Stand Watie (American National Biography)

Scholarship
Kenny A. Franks, "Watie, Stand," American National Biography Online, February 2000, http://www.anb.org/articles/20/20-01092.html.
At the outbreak of the Civil War, Watie joined the southern cause. Commissioned a colonel in 1861, he raised a regiment of Cherokees for service in the Confederate army. …Watie’s men were renamed as the Second Cherokee Regiment of Mounted Rifles. After Ross fled Indian Territory, Watie was elected principal chief of the Confederate Cherokees in August 1862.

Watie and his regiment saw action at…a myriad of skirmishes. He became best known for guerrilla warfare, which pinned down thousands of Union troops. His two greatest victories came in 1864 with the capture of the Federal steamboat J. R. Williams and the seizure of $1.5 million worth of Federal supplies at the Second Battle of Cabin Creek. Watie was promoted to brigadier general in 1864 and was given command of the First Indian Brigade, thus becoming the only Native American to achieve the rank of general in the Civil War. The last Confederate general to lay down his arms, Watie surrendered on 23 June 1865.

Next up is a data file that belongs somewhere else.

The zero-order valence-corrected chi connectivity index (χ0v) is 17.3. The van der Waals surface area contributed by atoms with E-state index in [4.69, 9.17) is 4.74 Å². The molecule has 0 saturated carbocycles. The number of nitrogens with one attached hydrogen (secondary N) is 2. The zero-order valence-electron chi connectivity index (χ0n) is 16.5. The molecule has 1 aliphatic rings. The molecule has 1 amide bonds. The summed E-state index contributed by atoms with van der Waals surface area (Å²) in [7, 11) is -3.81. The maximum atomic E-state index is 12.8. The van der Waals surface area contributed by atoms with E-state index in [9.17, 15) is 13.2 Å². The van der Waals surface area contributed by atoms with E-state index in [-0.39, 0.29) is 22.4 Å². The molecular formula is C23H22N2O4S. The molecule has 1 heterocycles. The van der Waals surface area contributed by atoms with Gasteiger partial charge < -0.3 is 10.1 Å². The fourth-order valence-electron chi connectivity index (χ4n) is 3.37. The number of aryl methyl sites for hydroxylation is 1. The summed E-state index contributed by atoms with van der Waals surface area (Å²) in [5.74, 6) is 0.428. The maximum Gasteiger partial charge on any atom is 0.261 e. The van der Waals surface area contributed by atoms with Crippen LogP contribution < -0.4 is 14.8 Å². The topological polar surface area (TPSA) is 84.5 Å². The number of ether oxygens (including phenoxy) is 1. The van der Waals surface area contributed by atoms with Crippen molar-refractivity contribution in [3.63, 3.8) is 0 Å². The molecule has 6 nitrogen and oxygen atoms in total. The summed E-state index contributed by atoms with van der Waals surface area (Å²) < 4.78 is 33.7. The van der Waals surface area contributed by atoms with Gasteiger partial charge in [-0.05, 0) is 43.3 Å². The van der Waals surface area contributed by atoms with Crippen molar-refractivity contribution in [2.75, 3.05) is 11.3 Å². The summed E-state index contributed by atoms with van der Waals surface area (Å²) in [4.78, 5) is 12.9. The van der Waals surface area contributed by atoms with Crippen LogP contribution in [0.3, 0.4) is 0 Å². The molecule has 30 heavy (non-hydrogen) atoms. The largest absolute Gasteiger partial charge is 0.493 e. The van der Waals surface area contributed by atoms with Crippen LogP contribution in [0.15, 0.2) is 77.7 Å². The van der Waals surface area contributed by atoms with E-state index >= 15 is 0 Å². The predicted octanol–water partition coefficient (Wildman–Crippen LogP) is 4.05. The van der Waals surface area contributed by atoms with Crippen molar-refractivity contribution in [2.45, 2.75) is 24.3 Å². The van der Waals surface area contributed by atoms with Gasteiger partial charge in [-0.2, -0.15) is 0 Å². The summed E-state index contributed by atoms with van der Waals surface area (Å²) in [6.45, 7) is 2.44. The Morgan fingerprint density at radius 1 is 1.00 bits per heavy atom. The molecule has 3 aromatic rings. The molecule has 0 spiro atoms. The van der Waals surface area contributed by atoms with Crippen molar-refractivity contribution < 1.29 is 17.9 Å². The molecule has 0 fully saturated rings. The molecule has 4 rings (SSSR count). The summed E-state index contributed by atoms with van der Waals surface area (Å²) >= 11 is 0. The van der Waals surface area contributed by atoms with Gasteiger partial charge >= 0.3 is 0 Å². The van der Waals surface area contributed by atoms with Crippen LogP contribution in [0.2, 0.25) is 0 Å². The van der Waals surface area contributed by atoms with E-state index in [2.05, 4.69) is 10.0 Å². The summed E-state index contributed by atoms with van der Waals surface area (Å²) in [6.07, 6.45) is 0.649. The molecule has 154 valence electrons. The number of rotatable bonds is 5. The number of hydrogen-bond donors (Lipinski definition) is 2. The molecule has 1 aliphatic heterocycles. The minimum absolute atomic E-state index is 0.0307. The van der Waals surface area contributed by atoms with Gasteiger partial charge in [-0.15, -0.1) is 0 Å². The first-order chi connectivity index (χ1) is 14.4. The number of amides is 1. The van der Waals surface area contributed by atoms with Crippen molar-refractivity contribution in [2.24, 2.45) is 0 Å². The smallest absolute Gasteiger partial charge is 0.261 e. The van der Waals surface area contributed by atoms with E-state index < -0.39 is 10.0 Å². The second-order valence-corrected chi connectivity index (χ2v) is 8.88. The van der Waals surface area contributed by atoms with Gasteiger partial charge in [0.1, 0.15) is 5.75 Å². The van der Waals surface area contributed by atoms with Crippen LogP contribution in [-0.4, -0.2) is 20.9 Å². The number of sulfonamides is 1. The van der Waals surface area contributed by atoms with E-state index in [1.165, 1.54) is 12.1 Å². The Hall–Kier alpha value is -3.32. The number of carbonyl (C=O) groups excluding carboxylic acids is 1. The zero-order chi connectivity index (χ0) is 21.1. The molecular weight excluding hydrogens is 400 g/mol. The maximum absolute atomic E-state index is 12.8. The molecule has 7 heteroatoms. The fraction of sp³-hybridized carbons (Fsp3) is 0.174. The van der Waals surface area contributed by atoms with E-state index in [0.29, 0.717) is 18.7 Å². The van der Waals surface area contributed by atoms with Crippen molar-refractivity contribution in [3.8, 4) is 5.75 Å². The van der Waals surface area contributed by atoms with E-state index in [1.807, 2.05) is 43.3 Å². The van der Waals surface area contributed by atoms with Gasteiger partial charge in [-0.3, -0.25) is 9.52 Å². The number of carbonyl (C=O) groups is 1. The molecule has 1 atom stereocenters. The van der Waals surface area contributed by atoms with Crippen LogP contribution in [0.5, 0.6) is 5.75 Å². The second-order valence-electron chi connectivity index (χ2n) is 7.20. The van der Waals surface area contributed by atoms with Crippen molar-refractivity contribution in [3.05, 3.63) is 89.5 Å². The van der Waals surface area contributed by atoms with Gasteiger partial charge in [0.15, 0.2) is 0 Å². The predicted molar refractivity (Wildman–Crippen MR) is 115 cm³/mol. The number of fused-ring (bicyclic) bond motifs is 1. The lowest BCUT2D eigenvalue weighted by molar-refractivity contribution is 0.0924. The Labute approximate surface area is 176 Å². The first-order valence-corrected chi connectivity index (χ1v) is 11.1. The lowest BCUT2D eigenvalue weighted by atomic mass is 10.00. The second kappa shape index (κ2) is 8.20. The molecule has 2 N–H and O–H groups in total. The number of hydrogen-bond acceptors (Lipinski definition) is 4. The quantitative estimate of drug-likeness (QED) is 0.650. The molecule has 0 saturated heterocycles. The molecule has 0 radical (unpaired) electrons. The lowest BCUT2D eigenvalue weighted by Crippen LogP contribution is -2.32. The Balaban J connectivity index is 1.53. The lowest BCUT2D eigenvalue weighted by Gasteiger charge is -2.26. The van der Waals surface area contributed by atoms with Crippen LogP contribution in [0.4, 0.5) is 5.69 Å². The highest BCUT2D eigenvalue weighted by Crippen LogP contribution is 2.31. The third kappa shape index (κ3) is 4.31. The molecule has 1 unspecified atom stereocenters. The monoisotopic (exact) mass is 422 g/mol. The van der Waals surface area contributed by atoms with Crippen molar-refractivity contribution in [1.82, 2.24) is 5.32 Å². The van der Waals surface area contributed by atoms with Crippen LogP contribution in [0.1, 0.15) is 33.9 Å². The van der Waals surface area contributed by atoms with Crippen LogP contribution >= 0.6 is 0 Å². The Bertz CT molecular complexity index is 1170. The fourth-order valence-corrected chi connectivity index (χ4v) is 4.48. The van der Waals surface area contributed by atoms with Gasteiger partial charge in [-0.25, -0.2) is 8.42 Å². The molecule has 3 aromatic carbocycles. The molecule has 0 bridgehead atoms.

After the war Watie served as a member of the southern Cherokee delegation during the negotiation of the Cherokee Reconstruction Treaty of 1866. He also served as a delegate to the General Council for the Indian Territory.… He was a participant in the Cherokee Tobacco Case in 1871, which was a landmark decision in Native American history in which the U.S. Supreme Court ruled that tribes were “independent dependent” nations within the framework of the United States and thereby were subject to federal law.
How to Cite This Page: "Stand Watie (American National Biography)," House Divided: The Civil War Research Engine at Dickinson College, https://hd.housedivided.dickinson.edu/index.php/node/19447.